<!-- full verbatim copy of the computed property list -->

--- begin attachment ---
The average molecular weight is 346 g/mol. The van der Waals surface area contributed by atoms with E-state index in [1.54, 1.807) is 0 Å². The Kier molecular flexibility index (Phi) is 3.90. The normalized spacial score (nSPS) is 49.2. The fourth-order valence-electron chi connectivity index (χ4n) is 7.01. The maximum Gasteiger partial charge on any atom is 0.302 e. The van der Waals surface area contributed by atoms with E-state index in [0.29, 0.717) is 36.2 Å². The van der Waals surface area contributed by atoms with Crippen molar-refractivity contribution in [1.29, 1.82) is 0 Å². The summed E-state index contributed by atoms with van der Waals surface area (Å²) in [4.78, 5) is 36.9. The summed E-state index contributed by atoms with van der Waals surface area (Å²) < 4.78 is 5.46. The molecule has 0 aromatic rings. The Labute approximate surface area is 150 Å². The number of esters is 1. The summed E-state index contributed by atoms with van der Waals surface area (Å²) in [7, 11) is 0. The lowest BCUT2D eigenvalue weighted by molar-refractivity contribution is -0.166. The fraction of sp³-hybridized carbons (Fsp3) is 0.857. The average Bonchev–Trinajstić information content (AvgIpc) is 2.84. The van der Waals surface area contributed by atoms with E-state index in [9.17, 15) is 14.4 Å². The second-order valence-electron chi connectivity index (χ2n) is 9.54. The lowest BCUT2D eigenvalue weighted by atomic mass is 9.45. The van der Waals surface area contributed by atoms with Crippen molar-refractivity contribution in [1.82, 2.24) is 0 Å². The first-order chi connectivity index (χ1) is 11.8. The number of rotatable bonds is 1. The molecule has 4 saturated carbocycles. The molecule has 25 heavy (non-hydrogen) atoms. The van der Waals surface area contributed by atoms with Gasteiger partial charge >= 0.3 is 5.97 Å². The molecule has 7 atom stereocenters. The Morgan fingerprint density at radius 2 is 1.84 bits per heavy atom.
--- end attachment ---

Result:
The average molecular weight is 346 g/mol. The van der Waals surface area contributed by atoms with E-state index in [1.54, 1.807) is 0 Å². The Kier molecular flexibility index (Phi) is 3.90. The normalized spacial score (nSPS) is 49.2. The fourth-order valence-electron chi connectivity index (χ4n) is 7.01. The maximum Gasteiger partial charge on any atom is 0.302 e. The van der Waals surface area contributed by atoms with E-state index in [0.29, 0.717) is 36.2 Å². The van der Waals surface area contributed by atoms with Crippen molar-refractivity contribution in [1.29, 1.82) is 0 Å². The summed E-state index contributed by atoms with van der Waals surface area (Å²) in [4.78, 5) is 36.9. The summed E-state index contributed by atoms with van der Waals surface area (Å²) < 4.78 is 5.46. The molecule has 0 aromatic rings. The Labute approximate surface area is 150 Å². The number of esters is 1. The summed E-state index contributed by atoms with van der Waals surface area (Å²) in [7, 11) is 0. The lowest BCUT2D eigenvalue weighted by molar-refractivity contribution is -0.166. The fraction of sp³-hybridized carbons (Fsp3) is 0.857. The average Bonchev–Trinajstić information content (AvgIpc) is 2.84. The van der Waals surface area contributed by atoms with E-state index in [9.17, 15) is 14.4 Å². The second-order valence-electron chi connectivity index (χ2n) is 9.54. The lowest BCUT2D eigenvalue weighted by atomic mass is 9.45. The van der Waals surface area contributed by atoms with Crippen molar-refractivity contribution in [1.82, 2.24) is 0 Å². The first-order chi connectivity index (χ1) is 11.8. The number of rotatable bonds is 1. The molecule has 4 saturated carbocycles. The molecule has 25 heavy (non-hydrogen) atoms. The van der Waals surface area contributed by atoms with Gasteiger partial charge >= 0.3 is 5.97 Å². The molecule has 7 atom stereocenters. The Morgan fingerprint density at radius 2 is 1.84 bits per heavy atom.